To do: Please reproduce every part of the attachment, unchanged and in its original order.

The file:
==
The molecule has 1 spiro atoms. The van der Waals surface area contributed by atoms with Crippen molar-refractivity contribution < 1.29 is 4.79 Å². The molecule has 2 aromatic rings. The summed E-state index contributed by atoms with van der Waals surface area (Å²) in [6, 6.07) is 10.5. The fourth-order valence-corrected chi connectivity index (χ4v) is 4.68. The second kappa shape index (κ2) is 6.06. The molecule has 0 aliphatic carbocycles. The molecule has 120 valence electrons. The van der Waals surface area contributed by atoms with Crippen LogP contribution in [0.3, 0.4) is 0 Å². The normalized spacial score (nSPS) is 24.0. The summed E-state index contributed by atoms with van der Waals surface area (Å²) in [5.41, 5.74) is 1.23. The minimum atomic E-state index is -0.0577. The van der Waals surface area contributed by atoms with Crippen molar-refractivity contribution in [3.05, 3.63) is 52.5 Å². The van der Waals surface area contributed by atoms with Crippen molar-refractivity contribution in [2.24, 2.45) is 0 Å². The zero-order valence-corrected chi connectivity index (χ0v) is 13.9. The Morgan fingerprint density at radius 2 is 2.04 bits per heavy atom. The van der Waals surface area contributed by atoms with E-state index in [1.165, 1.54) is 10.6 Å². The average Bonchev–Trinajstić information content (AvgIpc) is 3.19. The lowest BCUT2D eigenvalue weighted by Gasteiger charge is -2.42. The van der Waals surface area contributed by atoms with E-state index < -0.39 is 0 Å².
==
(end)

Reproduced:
The molecule has 1 spiro atoms. The van der Waals surface area contributed by atoms with Crippen molar-refractivity contribution < 1.29 is 4.79 Å². The molecule has 2 aromatic rings. The summed E-state index contributed by atoms with van der Waals surface area (Å²) in [6, 6.07) is 10.5. The fourth-order valence-corrected chi connectivity index (χ4v) is 4.68. The second kappa shape index (κ2) is 6.06. The molecule has 0 aliphatic carbocycles. The molecule has 120 valence electrons. The van der Waals surface area contributed by atoms with Crippen LogP contribution in [0.3, 0.4) is 0 Å². The normalized spacial score (nSPS) is 24.0. The summed E-state index contributed by atoms with van der Waals surface area (Å²) in [5.41, 5.74) is 1.23. The minimum atomic E-state index is -0.0577. The van der Waals surface area contributed by atoms with Crippen molar-refractivity contribution in [3.05, 3.63) is 52.5 Å². The van der Waals surface area contributed by atoms with Crippen molar-refractivity contribution in [2.24, 2.45) is 0 Å². The zero-order valence-corrected chi connectivity index (χ0v) is 13.9. The Morgan fingerprint density at radius 2 is 2.04 bits per heavy atom. The van der Waals surface area contributed by atoms with E-state index in [1.165, 1.54) is 10.6 Å². The average Bonchev–Trinajstić information content (AvgIpc) is 3.19. The lowest BCUT2D eigenvalue weighted by Gasteiger charge is -2.42. The van der Waals surface area contributed by atoms with E-state index < -0.39 is 0 Å².